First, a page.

Then anew this song we’ll sing:
Hallelujah! what a Saviour!
Philip Paul Bliss, 1838 – 76.
Version in Christian Hymns (1978) No, 221.
The articles are:
Salvation in Islam (part 1 of 3): What is Salvation?
Salvation in Islam (part 2 of 3): Worship and Obey God
Salvation in Islam (part 3 of 3): Repentance
1 Far off I see the goal—-O Savior, guide me;
I feel my strength is small-—be Thou beside me;
with vision ever clear, with love that conquers fear,
And grace to persevere, O Lord, provide me.
2 Whene’er Thy way seems strange, go Thou before me,
and, lest my heart should change, O Lord, watch o’er me;
but, should my faith prove frail, and I through blindness fail,
O let Thy grace prevail, and still restore me.
3 Should earthly pleasures wane, and joy forsake me,
and lonely hours of pain at length o’ertake me;
my hand in Thine hold fast till sorrow be o’erpast,
and gentle death at last for heaven awake me.
4 There, with the ransomed throng who praise forever
the love that made them strong to serve forever,
I, too, would seek Thy face, thy finished work retrace,
and magnify Thy grace, redeemed forever.
Robert R. Roberts (1865-1945)
Several people have kindly asked what they can do for me. I very much appreciate this. It’s a difficult question to answer but to one person I said ‘Tell me the Gospel – that’s what you can do for me’. I related a couple of stanzas;
Tell me the Old Old Story of Jesus and His love.
Tell me the story often for I forget so soon.
Tell me the story always, if you would really be, In any time of trouble, a comforter to me.
I was kind of surprised at the response, ‘you know it better than I do’. The implication as I read it was ‘you don’t need me to tell you the Gospel, you already know it’. Behind this, unwittingly I believe, is the notion or idea that Christians no longer need to hear the Gospel or have it preached to them. Of course I could have misread it and that wasn’t what was meant. But I don’t believe so.
The view might be more commonly held than ‘evangelicals’ would like to admit: that the Gospel is ‘now in the rear-view’ mirror. We no longer need it preached to us. Is this an exaggeration? Maybe. In the circles I move in, I really really hope so. Why should it be a surprise that a Christian would want to hear the Gospel. It doesn’t matter whether I know it better, or even if I didn’t know it all. I still need to hear it.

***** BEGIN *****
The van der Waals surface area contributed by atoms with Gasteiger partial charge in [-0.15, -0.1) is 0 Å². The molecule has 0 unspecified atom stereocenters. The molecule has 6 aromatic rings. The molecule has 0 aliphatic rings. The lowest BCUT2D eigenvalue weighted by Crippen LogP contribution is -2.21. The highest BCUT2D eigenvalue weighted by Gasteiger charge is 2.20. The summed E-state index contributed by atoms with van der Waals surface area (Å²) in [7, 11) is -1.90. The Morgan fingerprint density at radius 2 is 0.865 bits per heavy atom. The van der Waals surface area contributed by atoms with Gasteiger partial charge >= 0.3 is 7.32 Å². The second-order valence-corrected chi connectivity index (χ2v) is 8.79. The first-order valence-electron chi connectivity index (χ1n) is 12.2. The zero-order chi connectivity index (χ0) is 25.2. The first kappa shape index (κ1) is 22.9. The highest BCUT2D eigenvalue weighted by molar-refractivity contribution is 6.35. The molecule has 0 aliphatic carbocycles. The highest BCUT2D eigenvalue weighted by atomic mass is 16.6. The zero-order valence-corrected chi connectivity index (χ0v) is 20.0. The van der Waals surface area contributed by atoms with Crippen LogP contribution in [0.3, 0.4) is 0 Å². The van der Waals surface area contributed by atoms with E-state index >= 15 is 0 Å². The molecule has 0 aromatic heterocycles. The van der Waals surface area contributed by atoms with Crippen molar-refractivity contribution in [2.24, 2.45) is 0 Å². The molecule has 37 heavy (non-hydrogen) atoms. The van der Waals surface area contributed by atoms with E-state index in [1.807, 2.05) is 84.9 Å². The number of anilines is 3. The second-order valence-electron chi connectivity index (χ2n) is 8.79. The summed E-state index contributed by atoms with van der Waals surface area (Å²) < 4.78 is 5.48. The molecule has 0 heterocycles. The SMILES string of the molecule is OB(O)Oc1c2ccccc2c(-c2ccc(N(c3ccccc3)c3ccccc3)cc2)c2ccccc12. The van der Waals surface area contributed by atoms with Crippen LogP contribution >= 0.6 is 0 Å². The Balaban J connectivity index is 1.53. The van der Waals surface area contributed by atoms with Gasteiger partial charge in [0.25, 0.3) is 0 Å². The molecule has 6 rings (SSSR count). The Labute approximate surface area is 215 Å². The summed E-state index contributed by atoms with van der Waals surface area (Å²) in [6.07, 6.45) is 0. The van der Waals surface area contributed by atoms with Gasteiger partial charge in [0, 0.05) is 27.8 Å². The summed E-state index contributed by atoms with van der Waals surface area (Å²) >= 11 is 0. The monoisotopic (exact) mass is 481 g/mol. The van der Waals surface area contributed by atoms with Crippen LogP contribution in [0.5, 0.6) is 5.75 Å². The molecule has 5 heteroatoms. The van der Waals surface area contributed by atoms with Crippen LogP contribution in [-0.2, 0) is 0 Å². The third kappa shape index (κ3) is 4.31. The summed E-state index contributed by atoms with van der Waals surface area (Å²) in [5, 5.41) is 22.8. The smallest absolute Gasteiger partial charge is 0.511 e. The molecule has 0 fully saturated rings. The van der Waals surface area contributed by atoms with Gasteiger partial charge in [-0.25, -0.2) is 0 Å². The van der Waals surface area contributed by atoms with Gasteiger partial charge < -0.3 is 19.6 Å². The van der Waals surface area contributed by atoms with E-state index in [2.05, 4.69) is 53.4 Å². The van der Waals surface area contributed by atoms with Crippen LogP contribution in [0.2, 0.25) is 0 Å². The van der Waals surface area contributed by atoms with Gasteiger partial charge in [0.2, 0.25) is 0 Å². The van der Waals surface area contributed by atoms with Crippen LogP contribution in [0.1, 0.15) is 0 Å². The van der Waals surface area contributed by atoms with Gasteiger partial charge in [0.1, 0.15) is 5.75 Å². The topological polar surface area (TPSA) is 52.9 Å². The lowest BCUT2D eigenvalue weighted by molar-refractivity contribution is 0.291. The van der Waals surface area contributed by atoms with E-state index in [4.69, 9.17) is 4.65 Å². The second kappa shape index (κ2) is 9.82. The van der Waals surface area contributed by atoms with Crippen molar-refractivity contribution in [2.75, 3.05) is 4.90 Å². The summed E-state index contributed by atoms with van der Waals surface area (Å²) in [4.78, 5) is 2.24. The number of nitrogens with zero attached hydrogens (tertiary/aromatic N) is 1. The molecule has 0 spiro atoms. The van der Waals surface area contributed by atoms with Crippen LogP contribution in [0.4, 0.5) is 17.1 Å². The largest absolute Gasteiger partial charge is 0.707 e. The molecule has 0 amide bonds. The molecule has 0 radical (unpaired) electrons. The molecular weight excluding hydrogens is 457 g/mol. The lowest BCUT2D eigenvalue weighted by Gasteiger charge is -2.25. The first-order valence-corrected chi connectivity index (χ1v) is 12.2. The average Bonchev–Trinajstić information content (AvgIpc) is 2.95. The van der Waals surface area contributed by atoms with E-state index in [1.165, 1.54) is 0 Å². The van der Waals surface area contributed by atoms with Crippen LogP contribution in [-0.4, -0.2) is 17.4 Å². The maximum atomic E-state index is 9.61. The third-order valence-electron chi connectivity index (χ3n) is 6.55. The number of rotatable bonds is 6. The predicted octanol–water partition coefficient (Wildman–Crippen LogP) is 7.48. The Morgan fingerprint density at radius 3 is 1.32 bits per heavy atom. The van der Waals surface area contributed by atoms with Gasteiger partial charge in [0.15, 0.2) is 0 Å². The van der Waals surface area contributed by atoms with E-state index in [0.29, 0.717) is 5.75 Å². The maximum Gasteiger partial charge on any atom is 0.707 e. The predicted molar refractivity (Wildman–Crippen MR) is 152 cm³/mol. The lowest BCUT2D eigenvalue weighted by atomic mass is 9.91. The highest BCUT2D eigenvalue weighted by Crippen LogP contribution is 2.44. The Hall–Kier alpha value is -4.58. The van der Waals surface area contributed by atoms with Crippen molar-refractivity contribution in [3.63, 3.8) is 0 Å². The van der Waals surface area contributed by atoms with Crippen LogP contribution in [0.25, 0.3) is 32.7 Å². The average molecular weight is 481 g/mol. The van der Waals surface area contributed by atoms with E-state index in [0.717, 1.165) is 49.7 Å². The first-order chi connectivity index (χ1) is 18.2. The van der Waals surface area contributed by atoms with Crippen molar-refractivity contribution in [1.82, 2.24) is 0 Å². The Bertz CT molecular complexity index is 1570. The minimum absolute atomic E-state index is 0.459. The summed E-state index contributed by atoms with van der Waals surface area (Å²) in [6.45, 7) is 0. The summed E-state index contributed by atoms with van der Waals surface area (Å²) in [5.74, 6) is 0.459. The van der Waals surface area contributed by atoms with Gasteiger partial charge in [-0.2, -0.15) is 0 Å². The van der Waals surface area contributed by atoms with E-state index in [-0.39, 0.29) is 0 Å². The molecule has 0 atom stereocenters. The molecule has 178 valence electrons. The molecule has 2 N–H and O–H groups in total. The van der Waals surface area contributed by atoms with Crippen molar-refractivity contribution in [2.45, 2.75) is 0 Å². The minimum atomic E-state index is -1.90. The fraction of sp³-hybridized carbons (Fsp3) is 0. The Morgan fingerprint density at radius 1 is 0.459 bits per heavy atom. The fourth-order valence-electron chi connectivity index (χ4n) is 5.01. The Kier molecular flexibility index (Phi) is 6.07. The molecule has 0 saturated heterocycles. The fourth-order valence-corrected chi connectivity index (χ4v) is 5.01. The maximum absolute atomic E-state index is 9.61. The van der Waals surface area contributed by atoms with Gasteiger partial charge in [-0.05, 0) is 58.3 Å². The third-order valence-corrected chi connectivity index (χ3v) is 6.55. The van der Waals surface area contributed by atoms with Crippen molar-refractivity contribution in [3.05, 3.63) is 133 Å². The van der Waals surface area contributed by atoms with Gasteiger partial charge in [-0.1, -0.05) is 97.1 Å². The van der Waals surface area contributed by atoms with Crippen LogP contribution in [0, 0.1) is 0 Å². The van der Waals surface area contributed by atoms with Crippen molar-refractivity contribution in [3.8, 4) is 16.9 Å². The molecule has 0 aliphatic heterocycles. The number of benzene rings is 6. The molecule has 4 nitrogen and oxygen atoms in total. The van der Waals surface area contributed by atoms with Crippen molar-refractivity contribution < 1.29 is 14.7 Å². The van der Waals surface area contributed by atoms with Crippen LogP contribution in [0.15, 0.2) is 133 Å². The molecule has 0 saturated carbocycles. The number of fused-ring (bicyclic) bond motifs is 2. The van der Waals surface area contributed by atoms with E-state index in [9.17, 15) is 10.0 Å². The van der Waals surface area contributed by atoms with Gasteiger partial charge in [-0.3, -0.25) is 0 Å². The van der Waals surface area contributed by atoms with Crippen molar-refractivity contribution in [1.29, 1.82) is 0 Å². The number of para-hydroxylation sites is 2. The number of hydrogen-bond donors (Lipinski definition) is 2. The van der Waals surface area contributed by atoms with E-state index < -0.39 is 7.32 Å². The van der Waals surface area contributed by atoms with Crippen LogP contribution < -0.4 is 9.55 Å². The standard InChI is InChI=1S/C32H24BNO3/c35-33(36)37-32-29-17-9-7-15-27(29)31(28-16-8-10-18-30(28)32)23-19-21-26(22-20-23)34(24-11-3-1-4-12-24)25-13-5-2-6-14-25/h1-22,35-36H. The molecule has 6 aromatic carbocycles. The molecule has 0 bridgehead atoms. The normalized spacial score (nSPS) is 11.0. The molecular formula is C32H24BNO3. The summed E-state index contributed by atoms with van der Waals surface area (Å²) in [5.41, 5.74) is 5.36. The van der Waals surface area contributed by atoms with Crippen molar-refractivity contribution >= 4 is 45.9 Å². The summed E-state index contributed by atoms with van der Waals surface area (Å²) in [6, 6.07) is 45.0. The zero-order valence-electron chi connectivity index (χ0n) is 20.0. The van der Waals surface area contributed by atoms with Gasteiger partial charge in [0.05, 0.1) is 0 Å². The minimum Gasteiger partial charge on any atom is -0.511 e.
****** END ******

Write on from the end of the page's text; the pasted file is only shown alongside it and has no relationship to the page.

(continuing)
I wonder, if, as Christians we need to develop a naturalness about speaking the Gospel to one another. It isn’t just for evangelism. If there is any comfort at all in this world of sadness it’s to be found in The Glorious Gospel of the Blessed God (1 Timothy 1:11). It’s where our hope is. Gospel hope by the way isn’t about wishful thinking, it’s about certainty. It’s about what God has done ‘through Christ Jesus’. He (Jesus) has OBTAINED Eternal Redemption. Hebrews 9:12. Salvation is of The LORD (Jonah 2:9).
On Sunday morning we stayed home and listened to a sermon by Dr Martyn Lloyd-Jones with the title ‘Through Christ Jesus’ (Eph 2:7). I commend this sermon to you – it can be found HERE.
Tell Me The Old Old Story Hymn
Tell me the old, old story of unseen things above,
Of Jesus and His glory, of Jesus and His love.
Tell me the story simply, as to a little child,
For I am weak and weary, and helpless and defiled.
Tell me the old, old story, tell me the old, old story,
Tell me the old, old story, of Jesus and His love.
Tell me the story slowly, that I may take it in,
That wonderful redemption, God’s remedy for sin.
Tell me the story often, for I forget so soon;
The early dew of morning has passed away at noon.
Tell me the story softly, with earnest tones and grave;
Remember I’m the sinner whom Jesus came to save.
Tell me the story always, if you would really be,
In any time of trouble, a comforter to me.
Tell me the same old story when you have cause to fear
That this world’s empty glory is costing me too dear.
Yes, and when that world’s glory is dawning on my soul,
Tell me the old, old story: “Christ Jesus makes thee whole.”